Rumor mill: Chrysler could be killed on Friday

by

comment
SHUTTERSTOCK
  • Shutterstock

One of Detroit's Big Three could be on the chopping block, or at least one of its flagship brands.

That's according to the latest in the automotive news rumor mill, which suggests that Fiat-Chrysler CEO Sergio Marchionne could be planning to kill Chrysler. On Wednesday, Automotive News reporter Larry P. Vellequette wrote that "a source told a European colleague" that Marchionne would announce the end of Chrysler in a speech to investors in Italy on Friday.



If true, it would mark the end of a 93-year-old nameplate that was founded in Detroit.

Of course, the rumor is unconfirmed. It would be odd for Fiat-Chrysler to kill a brand that is one-half of its name, though as evidence Vellequette notes that Marchionne has offered scant details on the future of the Chrysler brand in recent years. Chrysler is one of the company's weakest brands, consisting of just three models — the Chrysler 300 and the Pacifica minivan (along with an electric hybrid version). Axing Chrysler would also allow FCA to invest more in Jeep, the company's biggest money-maker.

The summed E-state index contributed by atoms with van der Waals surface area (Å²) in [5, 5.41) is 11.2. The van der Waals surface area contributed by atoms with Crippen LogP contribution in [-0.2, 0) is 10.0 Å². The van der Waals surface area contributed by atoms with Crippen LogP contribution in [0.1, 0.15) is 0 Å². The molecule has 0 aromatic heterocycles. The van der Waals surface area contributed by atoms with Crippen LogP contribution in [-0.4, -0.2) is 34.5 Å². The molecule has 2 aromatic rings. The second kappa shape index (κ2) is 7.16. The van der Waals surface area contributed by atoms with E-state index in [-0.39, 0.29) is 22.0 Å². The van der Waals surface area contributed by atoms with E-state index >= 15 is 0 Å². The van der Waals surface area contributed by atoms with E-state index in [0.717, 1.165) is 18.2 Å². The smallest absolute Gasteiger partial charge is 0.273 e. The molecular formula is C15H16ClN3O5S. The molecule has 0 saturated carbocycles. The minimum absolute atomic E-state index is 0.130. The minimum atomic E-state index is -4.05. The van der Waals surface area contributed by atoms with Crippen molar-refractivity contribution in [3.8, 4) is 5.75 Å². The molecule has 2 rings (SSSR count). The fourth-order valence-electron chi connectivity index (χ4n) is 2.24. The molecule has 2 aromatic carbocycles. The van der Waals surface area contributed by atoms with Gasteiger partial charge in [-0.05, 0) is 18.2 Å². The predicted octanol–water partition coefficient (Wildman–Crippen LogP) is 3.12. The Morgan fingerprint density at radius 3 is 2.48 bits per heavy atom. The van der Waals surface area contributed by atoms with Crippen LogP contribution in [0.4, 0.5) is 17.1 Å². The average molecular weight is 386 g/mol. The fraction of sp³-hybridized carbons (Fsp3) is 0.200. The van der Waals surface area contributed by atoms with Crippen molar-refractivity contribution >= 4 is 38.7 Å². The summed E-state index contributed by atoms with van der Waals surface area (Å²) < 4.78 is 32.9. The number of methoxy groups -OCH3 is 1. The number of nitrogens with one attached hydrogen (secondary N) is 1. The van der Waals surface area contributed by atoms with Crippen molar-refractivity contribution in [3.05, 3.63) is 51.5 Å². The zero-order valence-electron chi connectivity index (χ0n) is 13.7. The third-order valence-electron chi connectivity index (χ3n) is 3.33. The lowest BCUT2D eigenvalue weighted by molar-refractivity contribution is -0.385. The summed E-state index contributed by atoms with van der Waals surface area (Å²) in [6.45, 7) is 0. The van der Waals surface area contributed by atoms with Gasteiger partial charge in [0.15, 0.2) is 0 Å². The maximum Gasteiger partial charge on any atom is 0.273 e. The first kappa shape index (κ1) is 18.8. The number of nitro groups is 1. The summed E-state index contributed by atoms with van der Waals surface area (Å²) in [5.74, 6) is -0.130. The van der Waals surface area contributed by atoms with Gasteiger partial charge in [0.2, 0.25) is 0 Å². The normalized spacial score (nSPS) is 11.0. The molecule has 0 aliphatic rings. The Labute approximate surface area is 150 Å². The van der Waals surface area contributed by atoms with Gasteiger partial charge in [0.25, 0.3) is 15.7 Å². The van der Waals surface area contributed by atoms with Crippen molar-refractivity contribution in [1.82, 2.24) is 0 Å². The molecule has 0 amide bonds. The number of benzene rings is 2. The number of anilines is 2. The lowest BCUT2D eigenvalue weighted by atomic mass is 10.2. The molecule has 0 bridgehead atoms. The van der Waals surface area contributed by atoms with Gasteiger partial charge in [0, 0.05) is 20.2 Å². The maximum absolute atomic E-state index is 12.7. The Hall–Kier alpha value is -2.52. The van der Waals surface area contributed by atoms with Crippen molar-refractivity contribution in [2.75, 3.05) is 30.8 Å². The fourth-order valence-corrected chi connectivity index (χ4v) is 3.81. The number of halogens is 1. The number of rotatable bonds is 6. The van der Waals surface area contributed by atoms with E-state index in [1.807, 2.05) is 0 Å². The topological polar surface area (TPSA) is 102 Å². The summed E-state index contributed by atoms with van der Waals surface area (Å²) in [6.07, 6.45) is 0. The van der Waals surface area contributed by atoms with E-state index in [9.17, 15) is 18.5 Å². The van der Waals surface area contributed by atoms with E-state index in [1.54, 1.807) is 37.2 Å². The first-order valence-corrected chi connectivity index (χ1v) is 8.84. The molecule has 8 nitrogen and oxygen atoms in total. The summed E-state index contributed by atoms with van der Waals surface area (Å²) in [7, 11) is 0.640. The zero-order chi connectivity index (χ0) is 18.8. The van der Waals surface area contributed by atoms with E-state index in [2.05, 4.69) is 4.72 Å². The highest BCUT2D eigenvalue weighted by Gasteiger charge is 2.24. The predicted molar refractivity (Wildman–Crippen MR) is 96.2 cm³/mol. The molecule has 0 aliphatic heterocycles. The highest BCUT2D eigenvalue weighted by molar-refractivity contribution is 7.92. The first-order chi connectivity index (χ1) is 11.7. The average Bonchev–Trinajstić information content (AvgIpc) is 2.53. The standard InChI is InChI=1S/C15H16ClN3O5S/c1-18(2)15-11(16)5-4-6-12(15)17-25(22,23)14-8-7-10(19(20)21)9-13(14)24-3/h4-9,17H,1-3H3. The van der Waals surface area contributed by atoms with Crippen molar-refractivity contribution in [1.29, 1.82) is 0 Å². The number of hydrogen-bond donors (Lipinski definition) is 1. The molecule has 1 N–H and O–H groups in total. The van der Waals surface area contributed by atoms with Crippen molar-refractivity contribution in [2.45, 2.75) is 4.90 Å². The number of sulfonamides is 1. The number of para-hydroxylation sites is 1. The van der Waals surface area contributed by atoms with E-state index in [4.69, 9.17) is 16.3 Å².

Marchionne was appointed CEO in 2009, shortly after Chrysler emerged from bankruptcy. Chrysler and the Italian company Fiat were merged under his watch. Marchionne is set to retire from FCA next year.

Stay on top of Detroit news and views. Sign up for our weekly issue newsletter delivered each Wednesday.

We welcome readers to submit letters regarding articles and content in Detroit Metro Times. Letters should be a minimum of 150 words, refer to content that has appeared on Detroit Metro Times, and must include the writer's full name, address, and phone number for verification purposes. No attachments will be considered. Writers of letters selected for publication will be notified via email. Letters may be edited and shortened for space.

Email us at letters@metrotimes.com.

Detroit Metro Times works for you, and your support is essential.

Our small but mighty local team works tirelessly to bring you high-quality, uncensored news and cultural coverage of Detroit and beyond.

Unlike many newspapers, ours is free – and we'd like to keep it that way, because we believe, now more than ever, everyone deserves access to accurate, independent coverage of their community.

Whether it's a one-time acknowledgement of this article or an ongoing pledge, your support helps keep Detroit's true free press free.